In this post we’ll explore the basics of a Content Delivery Network (CDN) .
Here are the topics we’ll explore in this post.
Content Delivery Networks, in a simplistic definition, is like the cache of the internet. It serves static content to end users. This cache is a bunch of machines that are located closer to the users than data centers.
Differently from data centers that can operate in a relatively independent manner, the location of CDNs are subject to the infrastructure of internet providers, which means a lot more resource/space sharing between companies is necessary and there are more regulations.
Companies often use use CDNs via third-party companies like Akamai and Cloudflare, or, as it happens with large internet companies like Google, go with their own solution.
Let’s see next reasons why a company would spend money in CDN services or infrastructure.
CDNs are closer to the user. Due to smaller scale and partnerships with internet providers, CDN machines are often physically located closer to the user than a data center can be.
Why does this matter? Data has to traverse the distance between the provider and the requester. Being closer to the user means lower latency. It also less hops to go through, meaning less required bandwidth .
Redundancy and scalability. Adding more places where data live increases redundancy and scalability. Requests will not go all to a few places (data centers) but will hit first the more numerous and distributed CDNs.
Due to shared infrastructure, CDN companies can shield small companies from DDoS attacks by distributing traffic among its own servers, absorbing the requests from the attack.
Improve performance of TLS/SSL connections. For websites that use secure HTTP connections, it’s necessary to perform 2 round-trips, one to establish the HTTP connection, another to validate the TLS certificate. Since CDNs must connect to the data center to retrieve the static content, it can leverage that to keep the HTTP connection alive, so that subsequent connections from client to data centers can skip the initial round trip .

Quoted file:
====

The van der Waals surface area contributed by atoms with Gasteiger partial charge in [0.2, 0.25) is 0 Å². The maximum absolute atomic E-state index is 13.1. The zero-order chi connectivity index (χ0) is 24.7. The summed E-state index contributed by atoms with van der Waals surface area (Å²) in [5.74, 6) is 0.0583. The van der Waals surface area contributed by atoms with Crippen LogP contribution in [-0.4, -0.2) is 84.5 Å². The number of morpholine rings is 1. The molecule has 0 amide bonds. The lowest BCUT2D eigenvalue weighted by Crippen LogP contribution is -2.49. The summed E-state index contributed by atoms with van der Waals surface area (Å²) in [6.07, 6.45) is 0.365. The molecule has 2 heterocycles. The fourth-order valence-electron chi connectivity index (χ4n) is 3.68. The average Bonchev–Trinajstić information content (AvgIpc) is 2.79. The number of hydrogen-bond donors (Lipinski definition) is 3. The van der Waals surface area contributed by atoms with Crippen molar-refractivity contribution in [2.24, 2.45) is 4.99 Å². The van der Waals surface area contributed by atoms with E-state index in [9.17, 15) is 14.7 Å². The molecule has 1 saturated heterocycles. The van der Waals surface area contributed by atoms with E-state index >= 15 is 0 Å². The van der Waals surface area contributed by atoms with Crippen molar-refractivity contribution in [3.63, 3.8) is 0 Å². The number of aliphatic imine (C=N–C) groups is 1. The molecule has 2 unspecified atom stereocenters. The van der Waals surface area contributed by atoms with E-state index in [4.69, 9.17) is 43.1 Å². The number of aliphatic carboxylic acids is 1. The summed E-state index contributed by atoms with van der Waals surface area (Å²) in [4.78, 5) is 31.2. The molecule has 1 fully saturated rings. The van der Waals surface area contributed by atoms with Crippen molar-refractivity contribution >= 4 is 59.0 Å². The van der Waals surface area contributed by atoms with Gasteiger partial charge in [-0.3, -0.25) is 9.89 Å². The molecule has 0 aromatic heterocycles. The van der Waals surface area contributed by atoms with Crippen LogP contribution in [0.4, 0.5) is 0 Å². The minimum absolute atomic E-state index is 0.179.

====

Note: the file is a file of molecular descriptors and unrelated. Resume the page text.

Before we go into more details on how CDNs work, let’s review some terminology and concepts.
Definitions and Terminology
Network edge. is the part of network before a request traverses before reaching the data center. Think of the data center as a polygonal area and the edge being the perimeter/boundary.
Internet exchange points (IXP). It’s a physical location containing network switches where (Internet Service Provider) ISPs connect with CDNs. The term seems to be used interchangeably with PoP (Point of Presence). According to this forum, the latter seems an outdated terminology . The map below shows the location of IXP in the world:
Border Gateway Protocol (BGP). The BGP is used for routing traffic between different ISPs. To connect a source IP with its destination, the connection might need rely on a networks from different a different provider than the original one.
CDN peering. CDN companies rely on each other to provide full world coverage. The cost of having a single company cover the entire world is prohibitive. Analogous to connections traversing networks from multiple ISPs.
Origin server. To disambiguate between the CDN servers and the servers where the original data is being served from, we qualify the latter as origin server.
Modes of communication. There are four main modes :
- Broadcast – one node sends a message to all nodes in the network
- Multicast – one node sends a message to a subset of the nodes in the network (defined via subscription)
- Unicast – one node sends a message to a specific node
- Anycast – one node sends a message to another node, but there’s flexibility to which node it will send it to.
ISP Tiers. Internet providers can be categorized into 3 tiers based on their network. According to Wikipedia  there’s no authoritative source defining to which tier networks belong, but the tiers have the following definition:
- Tier 1: can exchange traffic with other Tier 1 networks without paying for it.